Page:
At the beginning, it is very difficult to perform a golpe at the same time as a downstroke with the index finger, because a and i have to move in opposite directions, which is quite unfamiliar. While i plays the strings, i.e.

golpe

Flamenco Lehrer - Golpeador - i-Abschlag und golpe

Tresillos

Flamenco guitar method: Lesson 4

All 3-finger rasgueos are called tresillos (triplets) in Flamenco, erroneously including rasgueos which are not notated as triplets. One of these tresillos, the rasgueo ...

... No rasgueo is played in so many different ways as the tresillos. On closer examination, all of them are consistent and justified. On the one hand, they were created for reasons of sound or lack of velocity and on the other hand because of physical disabilities. Many tocaors - some of them famous people - who were missing one or even two fingers of the right hand or who were paralysed, created a new rasgueo out of necessity. Also, some guitarists invented different rasgueos or fingerings to ...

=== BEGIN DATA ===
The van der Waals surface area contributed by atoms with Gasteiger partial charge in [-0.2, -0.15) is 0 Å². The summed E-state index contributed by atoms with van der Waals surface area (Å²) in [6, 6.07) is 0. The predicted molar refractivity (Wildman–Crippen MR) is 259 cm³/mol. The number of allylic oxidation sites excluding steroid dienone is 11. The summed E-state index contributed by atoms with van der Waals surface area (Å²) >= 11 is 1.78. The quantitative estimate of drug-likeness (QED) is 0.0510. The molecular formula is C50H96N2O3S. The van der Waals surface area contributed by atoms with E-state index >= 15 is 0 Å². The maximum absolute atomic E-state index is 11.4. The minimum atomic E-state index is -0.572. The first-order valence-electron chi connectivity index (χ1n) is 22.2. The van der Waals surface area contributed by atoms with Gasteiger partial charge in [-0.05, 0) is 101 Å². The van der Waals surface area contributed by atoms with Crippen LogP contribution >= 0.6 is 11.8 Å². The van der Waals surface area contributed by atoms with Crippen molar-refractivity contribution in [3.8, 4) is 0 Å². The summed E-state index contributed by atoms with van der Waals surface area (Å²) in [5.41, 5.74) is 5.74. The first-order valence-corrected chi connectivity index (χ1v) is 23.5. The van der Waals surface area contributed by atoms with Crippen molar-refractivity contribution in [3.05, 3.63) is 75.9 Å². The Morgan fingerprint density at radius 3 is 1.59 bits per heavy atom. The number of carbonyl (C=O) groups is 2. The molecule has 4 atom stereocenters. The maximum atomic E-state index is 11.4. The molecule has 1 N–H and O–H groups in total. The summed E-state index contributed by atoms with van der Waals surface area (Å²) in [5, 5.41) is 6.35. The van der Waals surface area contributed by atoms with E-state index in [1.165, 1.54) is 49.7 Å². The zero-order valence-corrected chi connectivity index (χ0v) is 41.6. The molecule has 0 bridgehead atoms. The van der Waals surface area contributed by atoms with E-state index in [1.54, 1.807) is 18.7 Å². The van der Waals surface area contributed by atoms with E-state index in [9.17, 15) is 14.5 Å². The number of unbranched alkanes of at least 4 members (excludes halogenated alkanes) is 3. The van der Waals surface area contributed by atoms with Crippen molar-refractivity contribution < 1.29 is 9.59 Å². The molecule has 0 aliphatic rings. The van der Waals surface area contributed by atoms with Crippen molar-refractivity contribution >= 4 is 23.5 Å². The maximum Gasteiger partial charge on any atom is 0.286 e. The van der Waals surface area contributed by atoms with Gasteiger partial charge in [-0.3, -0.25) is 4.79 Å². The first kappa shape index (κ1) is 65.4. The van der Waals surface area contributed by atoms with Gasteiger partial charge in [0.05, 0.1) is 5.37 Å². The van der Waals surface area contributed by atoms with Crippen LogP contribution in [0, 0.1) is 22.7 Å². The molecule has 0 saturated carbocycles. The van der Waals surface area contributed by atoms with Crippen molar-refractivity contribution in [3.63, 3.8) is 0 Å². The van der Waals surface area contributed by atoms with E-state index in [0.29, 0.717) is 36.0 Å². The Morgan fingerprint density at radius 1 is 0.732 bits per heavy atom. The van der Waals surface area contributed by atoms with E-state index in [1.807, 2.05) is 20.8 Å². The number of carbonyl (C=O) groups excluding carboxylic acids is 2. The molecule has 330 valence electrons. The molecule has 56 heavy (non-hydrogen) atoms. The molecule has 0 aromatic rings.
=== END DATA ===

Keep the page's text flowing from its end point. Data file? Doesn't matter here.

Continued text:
Tresillos (triads)

La Guitarra Flamenca

Guitar maker

Flamenco guitar method - lesson 5:

Before DON ANTONIO TORRES (1817-1892) started building guitars at the time of the café cantante, the so-called guitarras de tablao were used in Flamenco. They were made of local wood which was cheaper than the precious woods from "America Latina". Not only did TORRES invent the modern guitar, but he was also the first guitar maker who began to differentiate between the Flamenco and the classical guitar.

The Flamenco guitar is much lighter than the classical guitar. That is not only because it is made of cypress wood, but also, as mentioned in Lesson 1, because the walls ...

 

Guitarra flamenca

Volume 2

Arpegio (arpeggio)

Flamenco Guitar Method Vol 2, Lesson 6:

When playing arpegio (arpeggio) the thumb is always played apoyando, unless the ...
Arpegio Exercises Iand II should also be practised with p-m-i-a, p-m-a-i, p-a-i-m and p-i-a-mas well as with i-p-m-a and a-p-m-i.

Arpegio (arpeggio)

Tremolo

Flamenco Guitar Method: Lesson 6

The traditional Flamenco tremolo is played in a quintuplet. The sequence is p-i-am-i, the thumb is again placed on the string (apoyando). All finger combinations of Tremolo Exercise I should be practised for a while to make the tremolo sound nice and round.

Tremolo

Picado